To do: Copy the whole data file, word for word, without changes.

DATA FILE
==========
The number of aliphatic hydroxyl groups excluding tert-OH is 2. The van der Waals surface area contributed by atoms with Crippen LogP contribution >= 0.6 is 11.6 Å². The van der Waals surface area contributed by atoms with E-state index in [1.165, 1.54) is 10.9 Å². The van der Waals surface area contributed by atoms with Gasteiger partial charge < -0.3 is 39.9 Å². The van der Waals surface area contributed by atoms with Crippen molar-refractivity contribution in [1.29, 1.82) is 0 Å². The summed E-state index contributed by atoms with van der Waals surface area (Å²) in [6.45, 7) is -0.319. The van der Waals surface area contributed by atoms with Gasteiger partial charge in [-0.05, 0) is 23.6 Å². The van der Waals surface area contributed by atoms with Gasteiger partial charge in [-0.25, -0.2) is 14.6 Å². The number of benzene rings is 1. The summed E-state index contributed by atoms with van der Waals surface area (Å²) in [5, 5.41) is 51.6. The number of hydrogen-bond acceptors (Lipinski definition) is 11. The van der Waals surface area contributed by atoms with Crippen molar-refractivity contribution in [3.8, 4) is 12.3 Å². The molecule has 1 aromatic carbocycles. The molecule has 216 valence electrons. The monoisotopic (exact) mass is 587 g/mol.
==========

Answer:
The number of aliphatic hydroxyl groups excluding tert-OH is 2. The van der Waals surface area contributed by atoms with Crippen LogP contribution >= 0.6 is 11.6 Å². The van der Waals surface area contributed by atoms with E-state index in [1.165, 1.54) is 10.9 Å². The van der Waals surface area contributed by atoms with Gasteiger partial charge < -0.3 is 39.9 Å². The van der Waals surface area contributed by atoms with Crippen molar-refractivity contribution in [1.29, 1.82) is 0 Å². The summed E-state index contributed by atoms with van der Waals surface area (Å²) in [6.45, 7) is -0.319. The van der Waals surface area contributed by atoms with Gasteiger partial charge in [-0.05, 0) is 23.6 Å². The van der Waals surface area contributed by atoms with Gasteiger partial charge in [-0.25, -0.2) is 14.6 Å². The number of benzene rings is 1. The summed E-state index contributed by atoms with van der Waals surface area (Å²) in [5, 5.41) is 51.6. The number of hydrogen-bond acceptors (Lipinski definition) is 11. The van der Waals surface area contributed by atoms with Crippen molar-refractivity contribution in [3.8, 4) is 12.3 Å². The molecule has 1 aromatic carbocycles. The molecule has 216 valence electrons. The monoisotopic (exact) mass is 587 g/mol.